Impact Factor 4.019
2017 JCR, Clarivate Analytics 2018

The world's most-cited Microbiology journal

Original Research ARTICLE Provisionally accepted The full-text will be published soon. Notify me

Front. Microbiol. | doi: 10.3389/fmicb.2019.00309

Whole genome sequencing of Mycobacterium tuberculosis clinical isolates from India reveals genetic heterogeneity and region-specific variations that might affect drug susceptibility.

 Jayshree Advani1, 2, 3,  Renu Verma1,  Oishi Chatterjee1, 2, 4, Praveen K. Pachori5, Prashant Upadhyaya5, Rajesh Singh5, Jitendra Yadav5, Farah Naaz5, Raju Ravikumar6, Shashidhar Buggi7, Mrutyunjay Suar8, Umesh D. Gupta5, Akhilesh Pandey1, 3, 9, 10, 11, 12,  Devendra S. Chauhan5,  Srikanth P. Tripathy5,  Harsha Gowda1, 3 and  T. S. Keshava Prasad1, 2*
  • 1Institute of Bioinformatics (IOB), India
  • 2Center for Systems Biology and Molecular Medicine, Yenepoya University, India
  • 3Manipal Academy of Higher Education, India
  • 4Amrita School of Biotechnology, Amrita Vishwa Vidyapeetham, India
  • 5National JALMA Institute for Leprosy & Other Mycobacterial Diseases (ICMR), India
  • 6Department of Neuromicrobiology, National Institute of Mental Health and Neuroscience, India
  • 7Shantabai Devarao Shivaram Tuberculosis Research Centre and Rajiv Gandhi Institute Of Chest Diseases,, India
  • 8School of Biotechnology, KIIT University, India
  • 9McKusick-Nathans Institute of Genetic Medicine, School of Medicine, Johns Hopkins University, United States
  • 10Department of Biological Chemistry, School of Medicine, Johns Hopkins University, United States
  • 11Department of Pathology, School of Medicine, Johns Hopkins University, United States
  • 12Department of Oncology, Johns Hopkins University School of Medicine, United States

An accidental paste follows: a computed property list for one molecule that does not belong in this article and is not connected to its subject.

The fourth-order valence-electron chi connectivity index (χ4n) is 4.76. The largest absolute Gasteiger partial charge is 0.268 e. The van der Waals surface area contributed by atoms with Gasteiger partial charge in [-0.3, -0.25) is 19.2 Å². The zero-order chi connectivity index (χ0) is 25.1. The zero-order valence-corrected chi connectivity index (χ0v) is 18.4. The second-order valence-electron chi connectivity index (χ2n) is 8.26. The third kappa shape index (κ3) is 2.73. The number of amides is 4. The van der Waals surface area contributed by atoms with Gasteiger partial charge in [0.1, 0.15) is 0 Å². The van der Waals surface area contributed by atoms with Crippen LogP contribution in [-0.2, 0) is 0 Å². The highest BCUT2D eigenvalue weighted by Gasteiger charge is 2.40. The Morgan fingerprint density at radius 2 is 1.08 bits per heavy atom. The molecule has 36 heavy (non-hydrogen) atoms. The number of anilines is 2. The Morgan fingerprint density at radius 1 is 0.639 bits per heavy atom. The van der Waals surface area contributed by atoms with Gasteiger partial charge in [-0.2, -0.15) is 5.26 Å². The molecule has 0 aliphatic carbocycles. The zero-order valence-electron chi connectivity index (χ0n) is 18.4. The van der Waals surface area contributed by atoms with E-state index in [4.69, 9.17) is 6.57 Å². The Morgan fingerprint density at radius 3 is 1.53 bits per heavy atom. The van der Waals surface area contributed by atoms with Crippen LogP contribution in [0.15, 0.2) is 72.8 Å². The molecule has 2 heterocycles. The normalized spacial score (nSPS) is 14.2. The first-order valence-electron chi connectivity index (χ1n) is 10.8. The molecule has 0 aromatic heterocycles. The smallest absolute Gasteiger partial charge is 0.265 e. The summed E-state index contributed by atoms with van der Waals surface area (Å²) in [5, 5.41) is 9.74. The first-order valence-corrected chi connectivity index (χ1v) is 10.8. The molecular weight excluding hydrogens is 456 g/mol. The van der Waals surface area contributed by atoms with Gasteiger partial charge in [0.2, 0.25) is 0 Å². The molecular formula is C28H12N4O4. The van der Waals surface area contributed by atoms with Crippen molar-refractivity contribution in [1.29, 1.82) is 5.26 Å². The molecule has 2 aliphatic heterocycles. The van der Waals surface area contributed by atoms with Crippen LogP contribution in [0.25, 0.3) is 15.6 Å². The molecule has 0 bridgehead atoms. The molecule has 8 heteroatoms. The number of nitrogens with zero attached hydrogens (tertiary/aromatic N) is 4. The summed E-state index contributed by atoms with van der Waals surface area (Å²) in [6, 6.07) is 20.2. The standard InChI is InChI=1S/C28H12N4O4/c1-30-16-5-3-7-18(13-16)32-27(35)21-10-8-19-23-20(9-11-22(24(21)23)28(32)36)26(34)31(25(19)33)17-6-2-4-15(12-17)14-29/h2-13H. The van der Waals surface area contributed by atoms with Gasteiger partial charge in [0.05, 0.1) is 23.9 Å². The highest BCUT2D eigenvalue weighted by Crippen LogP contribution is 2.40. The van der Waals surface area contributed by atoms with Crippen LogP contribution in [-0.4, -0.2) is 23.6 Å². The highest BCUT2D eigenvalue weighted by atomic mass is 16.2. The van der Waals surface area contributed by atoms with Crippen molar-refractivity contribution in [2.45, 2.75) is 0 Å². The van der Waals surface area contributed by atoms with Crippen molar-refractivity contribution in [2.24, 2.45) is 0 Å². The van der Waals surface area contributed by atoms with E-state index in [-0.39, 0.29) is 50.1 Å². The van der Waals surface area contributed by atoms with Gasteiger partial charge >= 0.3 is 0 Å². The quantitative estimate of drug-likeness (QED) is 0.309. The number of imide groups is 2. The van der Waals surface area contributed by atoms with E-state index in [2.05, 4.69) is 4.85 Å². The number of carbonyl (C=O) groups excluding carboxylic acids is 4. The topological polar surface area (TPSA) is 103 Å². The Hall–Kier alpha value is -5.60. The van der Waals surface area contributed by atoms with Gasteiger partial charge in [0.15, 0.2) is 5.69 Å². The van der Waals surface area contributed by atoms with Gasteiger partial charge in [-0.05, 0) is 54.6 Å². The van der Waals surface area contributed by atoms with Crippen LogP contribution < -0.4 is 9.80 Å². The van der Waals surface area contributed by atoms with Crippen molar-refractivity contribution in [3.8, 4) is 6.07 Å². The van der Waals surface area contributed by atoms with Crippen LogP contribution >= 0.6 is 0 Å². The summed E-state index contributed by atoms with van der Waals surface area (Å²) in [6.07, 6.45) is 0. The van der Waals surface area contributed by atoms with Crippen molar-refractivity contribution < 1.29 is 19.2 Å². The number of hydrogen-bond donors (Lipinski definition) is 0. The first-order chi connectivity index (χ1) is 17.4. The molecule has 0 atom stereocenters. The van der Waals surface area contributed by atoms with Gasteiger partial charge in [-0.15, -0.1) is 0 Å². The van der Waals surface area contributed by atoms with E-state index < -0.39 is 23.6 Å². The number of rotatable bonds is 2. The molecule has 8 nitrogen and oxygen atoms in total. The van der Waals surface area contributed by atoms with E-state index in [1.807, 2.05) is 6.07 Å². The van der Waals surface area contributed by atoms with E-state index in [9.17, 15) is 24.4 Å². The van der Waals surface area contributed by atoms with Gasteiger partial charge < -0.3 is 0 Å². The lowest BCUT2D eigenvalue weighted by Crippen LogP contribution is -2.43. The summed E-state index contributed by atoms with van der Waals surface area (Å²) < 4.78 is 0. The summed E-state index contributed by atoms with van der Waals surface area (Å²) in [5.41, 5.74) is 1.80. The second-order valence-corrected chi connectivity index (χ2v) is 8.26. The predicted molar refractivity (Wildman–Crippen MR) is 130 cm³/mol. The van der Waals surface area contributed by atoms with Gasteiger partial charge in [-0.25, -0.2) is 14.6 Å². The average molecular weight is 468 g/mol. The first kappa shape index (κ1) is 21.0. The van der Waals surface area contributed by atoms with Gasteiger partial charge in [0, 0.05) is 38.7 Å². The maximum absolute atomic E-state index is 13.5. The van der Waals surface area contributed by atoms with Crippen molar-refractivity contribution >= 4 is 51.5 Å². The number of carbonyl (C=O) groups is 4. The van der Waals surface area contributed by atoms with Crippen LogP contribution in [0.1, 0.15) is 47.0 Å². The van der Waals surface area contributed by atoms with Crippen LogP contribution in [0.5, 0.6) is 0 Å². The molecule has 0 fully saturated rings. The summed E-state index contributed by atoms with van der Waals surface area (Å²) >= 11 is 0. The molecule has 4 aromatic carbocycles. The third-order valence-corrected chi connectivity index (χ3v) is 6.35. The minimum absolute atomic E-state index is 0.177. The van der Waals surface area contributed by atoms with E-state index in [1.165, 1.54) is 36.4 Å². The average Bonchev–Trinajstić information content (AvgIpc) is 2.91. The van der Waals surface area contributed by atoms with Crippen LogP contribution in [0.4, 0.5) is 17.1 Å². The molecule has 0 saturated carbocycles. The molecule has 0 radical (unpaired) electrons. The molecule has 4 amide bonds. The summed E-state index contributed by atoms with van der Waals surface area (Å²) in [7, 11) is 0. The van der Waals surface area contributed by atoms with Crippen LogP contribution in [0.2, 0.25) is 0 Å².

Whole genome sequencing (WGS) of Mycobacterium tuberculosis has been constructive in understanding its evolution, genetic diversity and the mechanisms involved in drug resistance. A large number of sequencing efforts from across the globe have revealed genetic diversity among clinical isolates and the genetic determinants for their resistance to anti-tubercular drugs. Considering the high TB burden in India, the availability of whole genome sequencing studies is limited. Here we present, whole genome sequencing results of 200 clinical isolates of M. tuberculosis from North India which are categorised as sensitive to first-line drugs, mono-resistant, multi-drug resistant and pre-extensively drug resistant isolates. Whole genome sequencing revealed that 20% of the isolates were co-infected with M. tuberculosis and nontuberculous mycobacteria (NTM) species. We identified 12,802 novel genetic variations in M. tuberculosis isolates including 343 novel SNVs in 38 genes which are known to be associated with drug resistance and are not currently used in the diagnostic kits for detection of drug resistant TB. We also identified M. tuberculosis lineage 3 to be predominant in the northern region of India. Additionally, several novel SNVs, which may potentially confer drug resistance were found to be enriched in the drug resistant isolates sampled. This study highlights the significance of employing whole genome sequencing in diagnosis and for monitoring further development of MDR-TB strains.

Keywords: Fluoroquinolones, Metagenomics, Molecular genotyping, mycobacterial genetic heterogeneity, next generation sequencing

Received: 01 Nov 2018; Accepted: 05 Feb 2019.

Edited by:

Farhat Afrin, Taibah University, Saudi Arabia

Reviewed by:

Jason Sahl, Northern Arizona University, United States
Amit Kaushik, Johns Hopkins University, United States  

Copyright: © 2019 Advani, Verma, Chatterjee, Pachori, Upadhyaya, Singh, Yadav, Naaz, Ravikumar, Buggi, Suar, Gupta, Pandey, Chauhan, Tripathy, Gowda and Prasad. This is an open-access article distributed under the terms of the Creative Commons Attribution License (CC BY). The use, distribution or reproduction in other forums is permitted, provided the original author(s) and the copyright owner(s) are credited and that the original publication in this journal is cited, in accordance with accepted academic practice. No use, distribution or reproduction is permitted which does not comply with these terms.

* Correspondence: Dr. T. S. Keshava Prasad, Center for Systems Biology and Molecular Medicine, Yenepoya University, Mangalore, Karnataka, India, keshav@ibioinformatics.org